Municipal Messes Keep TMA in the News

TMA’s involvement with cash-strapped municipalities continues to spur interest from news reporters. Recently, a Dow Jones reporter interviewed Scott Eisenberg, a managing partner at Amherst Partners from our Michigan Chapter, and Michael Imber, principal at Grant Thornton, from our New York City Chapter.

Eisenberg was among corporate turnaround professionals summoned by the state of Michigan’s incoming treasurer in December to discuss ways to train emergency financial managers. The program launched in February and Eisenberg and Imber were among the first 60 turnaround professionals certified as emergency financial managers.

In March, Michigan Governor Rick Snyder signed a law giving state-appointed financial managers the power to end employee contracts and suspend collective bargaining. Much hue and cry ensued. Still nearly 400 government and private sector workers took the second emergency manager training course in April. Bloomberg and Bloomberg Businessweek and Crain’s covered developments; less salutary were remarks on the Teamster Nation blog.

The Dow Jones reporter wanted to know what other states may follow suit, as well as how restructuring techniques in the private sector can be transferred to the public sector. Both Imber and Eisenberg discussed how turnaround professionals, in the role of chief restructuring officers, are empowered to make and implement tough decisions to achieve the maximum economic outcome. Not so in the public sector, where the maximum economic outcome may not always be the most politically expedient.

That’s fine, if a municipal, regional or state body can foot the bill for that choice, Imber said. In these times, that choice is less affordable. Eisenberg gave the example of two school districts that previously served 20,000 students, but now each serve only 8,000. It should be one district, but school officials are reluctant to make a decision that spells the end of their own jobs.

Imber says his firm has responded to about a half dozen requests for proposals (RFPs) issued by municipal agencies, illustrating another difference from how public sector agency engagements differ from those in the private sector. Imber foresees a bifurcated municipal distressed market: towns with budgets less than $100 million in revenues that could be served by small firms and large municipalities, counties and states that need broader expert services addressing tax policy, pensions, valuation, accounting and other areas, which large, full-service firms provide.

Eisenberg noted that cash-strapped states don’t face one-size-fits-all problems. Michigan’s structural problems include high unemployment, severe property tax declines, and a large elderly population. Illinois, on the other hand, is hobbled principally by underfunded pensions. He regards the Delphi bankruptcy as a loud wake-up call marking the end of an era of $70,000-$80,000 union jobs in which workers put in a day’s work and received pay for two,  considering pension and benefits.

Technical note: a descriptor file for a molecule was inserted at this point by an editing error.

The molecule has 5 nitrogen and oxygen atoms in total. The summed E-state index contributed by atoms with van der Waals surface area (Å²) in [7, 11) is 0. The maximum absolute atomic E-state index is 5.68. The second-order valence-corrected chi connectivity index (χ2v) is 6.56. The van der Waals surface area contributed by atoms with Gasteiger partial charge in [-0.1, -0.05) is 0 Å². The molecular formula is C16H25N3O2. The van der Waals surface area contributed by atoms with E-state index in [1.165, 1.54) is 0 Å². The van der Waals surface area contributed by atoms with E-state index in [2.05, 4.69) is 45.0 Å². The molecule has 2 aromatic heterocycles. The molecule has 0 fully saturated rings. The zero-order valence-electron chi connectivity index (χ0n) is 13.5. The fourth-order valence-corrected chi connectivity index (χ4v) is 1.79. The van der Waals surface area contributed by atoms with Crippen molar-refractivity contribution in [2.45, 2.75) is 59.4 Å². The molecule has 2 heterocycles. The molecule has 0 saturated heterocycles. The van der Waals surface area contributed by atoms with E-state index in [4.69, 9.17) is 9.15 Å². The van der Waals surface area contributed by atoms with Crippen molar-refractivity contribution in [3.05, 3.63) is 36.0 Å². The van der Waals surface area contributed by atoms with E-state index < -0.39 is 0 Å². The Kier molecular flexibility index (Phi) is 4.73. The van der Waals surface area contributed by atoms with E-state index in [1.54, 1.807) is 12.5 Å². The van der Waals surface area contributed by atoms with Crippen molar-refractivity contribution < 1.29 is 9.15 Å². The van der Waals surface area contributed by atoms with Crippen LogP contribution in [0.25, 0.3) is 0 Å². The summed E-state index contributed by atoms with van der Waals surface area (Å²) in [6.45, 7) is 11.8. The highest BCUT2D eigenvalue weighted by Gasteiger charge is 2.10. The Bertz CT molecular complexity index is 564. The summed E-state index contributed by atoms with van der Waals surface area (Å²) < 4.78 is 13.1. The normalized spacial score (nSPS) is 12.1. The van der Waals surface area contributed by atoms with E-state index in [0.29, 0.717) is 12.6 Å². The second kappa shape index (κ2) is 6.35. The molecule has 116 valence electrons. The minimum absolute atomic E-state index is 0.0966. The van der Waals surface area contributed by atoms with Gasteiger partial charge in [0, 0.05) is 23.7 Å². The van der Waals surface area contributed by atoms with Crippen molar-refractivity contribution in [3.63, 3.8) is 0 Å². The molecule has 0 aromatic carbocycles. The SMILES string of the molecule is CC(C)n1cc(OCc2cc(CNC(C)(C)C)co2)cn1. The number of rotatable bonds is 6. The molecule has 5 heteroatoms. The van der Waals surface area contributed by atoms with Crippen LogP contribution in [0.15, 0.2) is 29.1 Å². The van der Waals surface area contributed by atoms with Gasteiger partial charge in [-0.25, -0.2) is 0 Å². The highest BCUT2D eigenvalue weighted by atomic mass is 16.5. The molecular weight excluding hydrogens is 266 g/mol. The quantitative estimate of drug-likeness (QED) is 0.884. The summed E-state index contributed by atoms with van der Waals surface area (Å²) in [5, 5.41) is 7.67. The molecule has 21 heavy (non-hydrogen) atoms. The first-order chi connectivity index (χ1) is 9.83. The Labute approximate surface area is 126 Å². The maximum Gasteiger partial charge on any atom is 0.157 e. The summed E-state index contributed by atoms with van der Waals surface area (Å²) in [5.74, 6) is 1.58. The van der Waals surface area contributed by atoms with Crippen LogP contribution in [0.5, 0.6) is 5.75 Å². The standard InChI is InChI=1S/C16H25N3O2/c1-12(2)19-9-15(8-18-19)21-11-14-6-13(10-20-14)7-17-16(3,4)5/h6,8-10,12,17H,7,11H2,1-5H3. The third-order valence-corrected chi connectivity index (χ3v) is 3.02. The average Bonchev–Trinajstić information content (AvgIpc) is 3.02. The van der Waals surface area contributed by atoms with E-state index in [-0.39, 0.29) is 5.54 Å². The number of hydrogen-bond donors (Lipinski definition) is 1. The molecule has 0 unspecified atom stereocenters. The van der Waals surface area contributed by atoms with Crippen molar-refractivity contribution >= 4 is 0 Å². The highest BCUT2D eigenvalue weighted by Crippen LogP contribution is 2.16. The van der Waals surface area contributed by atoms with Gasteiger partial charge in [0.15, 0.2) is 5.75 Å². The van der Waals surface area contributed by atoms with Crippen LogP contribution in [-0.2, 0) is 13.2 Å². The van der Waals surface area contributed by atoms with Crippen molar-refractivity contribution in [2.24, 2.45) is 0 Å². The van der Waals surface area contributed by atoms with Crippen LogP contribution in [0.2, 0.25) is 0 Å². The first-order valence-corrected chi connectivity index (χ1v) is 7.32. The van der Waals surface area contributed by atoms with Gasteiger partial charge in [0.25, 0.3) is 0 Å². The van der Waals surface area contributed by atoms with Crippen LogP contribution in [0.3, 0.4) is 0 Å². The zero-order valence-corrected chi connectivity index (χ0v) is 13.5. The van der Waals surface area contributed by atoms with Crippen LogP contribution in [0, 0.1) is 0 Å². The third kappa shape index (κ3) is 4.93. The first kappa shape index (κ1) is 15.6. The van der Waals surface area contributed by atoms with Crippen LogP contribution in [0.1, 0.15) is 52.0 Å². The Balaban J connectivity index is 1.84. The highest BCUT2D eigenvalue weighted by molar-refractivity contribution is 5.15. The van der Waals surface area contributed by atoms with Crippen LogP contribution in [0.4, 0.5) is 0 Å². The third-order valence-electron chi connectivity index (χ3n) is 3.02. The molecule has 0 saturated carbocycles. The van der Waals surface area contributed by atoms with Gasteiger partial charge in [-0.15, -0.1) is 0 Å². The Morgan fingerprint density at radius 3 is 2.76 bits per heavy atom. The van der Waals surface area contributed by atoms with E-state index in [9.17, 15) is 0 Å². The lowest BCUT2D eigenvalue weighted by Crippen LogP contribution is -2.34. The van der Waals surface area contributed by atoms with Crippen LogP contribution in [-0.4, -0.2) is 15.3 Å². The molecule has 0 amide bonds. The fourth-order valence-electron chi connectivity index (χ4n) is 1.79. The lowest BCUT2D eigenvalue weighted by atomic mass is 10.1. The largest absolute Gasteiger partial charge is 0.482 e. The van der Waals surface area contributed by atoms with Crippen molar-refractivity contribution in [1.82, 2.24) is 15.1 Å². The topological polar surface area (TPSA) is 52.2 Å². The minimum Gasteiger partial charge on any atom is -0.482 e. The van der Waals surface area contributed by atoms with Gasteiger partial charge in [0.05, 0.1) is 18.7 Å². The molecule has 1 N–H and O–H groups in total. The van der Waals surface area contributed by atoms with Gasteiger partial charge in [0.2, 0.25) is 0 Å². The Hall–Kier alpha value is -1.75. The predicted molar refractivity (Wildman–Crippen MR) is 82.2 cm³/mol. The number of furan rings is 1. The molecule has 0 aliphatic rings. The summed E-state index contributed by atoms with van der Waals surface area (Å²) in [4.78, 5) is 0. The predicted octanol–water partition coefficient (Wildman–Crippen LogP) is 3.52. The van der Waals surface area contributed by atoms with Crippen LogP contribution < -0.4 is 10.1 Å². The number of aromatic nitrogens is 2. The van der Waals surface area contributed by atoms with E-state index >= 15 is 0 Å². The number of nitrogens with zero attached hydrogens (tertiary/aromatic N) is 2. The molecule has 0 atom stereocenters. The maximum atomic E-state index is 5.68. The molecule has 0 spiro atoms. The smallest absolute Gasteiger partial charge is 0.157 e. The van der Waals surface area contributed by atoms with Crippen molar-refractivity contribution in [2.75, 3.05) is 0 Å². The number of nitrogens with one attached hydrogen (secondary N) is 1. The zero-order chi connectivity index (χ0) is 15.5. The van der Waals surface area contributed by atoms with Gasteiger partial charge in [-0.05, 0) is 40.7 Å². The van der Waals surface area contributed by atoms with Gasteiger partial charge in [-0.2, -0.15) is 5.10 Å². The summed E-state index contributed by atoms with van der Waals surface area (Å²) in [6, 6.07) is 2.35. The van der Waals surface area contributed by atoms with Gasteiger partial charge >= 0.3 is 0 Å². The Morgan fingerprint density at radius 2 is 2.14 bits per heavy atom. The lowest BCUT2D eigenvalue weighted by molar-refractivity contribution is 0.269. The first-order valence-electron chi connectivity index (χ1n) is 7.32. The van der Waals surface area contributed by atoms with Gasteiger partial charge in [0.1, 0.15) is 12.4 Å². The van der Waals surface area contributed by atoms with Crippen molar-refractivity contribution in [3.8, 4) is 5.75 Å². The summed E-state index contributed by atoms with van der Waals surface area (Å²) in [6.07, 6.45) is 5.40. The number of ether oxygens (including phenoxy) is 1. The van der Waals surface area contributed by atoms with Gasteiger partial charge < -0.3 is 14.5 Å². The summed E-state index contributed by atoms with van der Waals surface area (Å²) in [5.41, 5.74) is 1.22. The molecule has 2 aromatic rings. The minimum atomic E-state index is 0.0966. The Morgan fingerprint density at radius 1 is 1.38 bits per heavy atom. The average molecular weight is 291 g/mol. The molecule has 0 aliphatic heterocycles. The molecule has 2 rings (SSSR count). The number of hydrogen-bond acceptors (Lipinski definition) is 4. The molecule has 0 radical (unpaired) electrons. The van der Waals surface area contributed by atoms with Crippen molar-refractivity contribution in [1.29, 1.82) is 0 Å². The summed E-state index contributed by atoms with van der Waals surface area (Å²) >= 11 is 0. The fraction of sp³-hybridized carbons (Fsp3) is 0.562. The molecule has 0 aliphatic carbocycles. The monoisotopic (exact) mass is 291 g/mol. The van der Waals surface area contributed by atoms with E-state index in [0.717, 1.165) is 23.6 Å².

The public sector will have to endure the “gut-wrenching” change experienced in the private sector, he said, and learn to do more with less.

Read the article.

Retiring Bankruptcy Judge Seeks Adequate Compensation

At the TMA Board of Trustees meeting held during the recent 2011 TMA Spring Conference in Chicago, Jack Butler presented a letter he recently received from the Hon. George C. Paine, II, Chief Judge of the U.S. Bankruptcy Court for the Middle District of Tennessee.

In his letter, Judge Paine, who will be retiring at the end of 2011, explains that compensation for bankruptcy judges has remained the same (about $160,000) for over 20 years because of linkage to Congressional salaries. The Judge then notes that, as a result, bankruptcy judges are paid less than other court and government employees who have substantially less responsibility. He also points out the disparity between judicial salaries and the compensation of attorneys in private practice.

Judge Paine warns of the potential consequences to corporate restructuring resulting from the disincentive that inadequate pay creates for capable and experienced bankruptcy attorneys to choose to serve in judicial capacities. He says, “this inequity can only lead to less qualified candidates applying for judgeships rather than highly qualified individuals seeking the position as the capstone to a successful commercial legal career.”

Judge Paine has raised serious concerns regarding the long-term impact of inadequate compensation upon the willingness of highly qualified candidates to serve on the bankruptcy bench. His letter contains a number of examples where federal employees with specialized skills are paid at levels intended to attract strong talent.

We who work in the restructuring industry are challenged by the Judge’s letter to act together “to push for increased judicial salaries so that judgeships become the capstone of successful careers, not stepping stones or gravestones.” It is important that we speak up to educate Congress on the importance of adequate compensation for bankruptcy judges.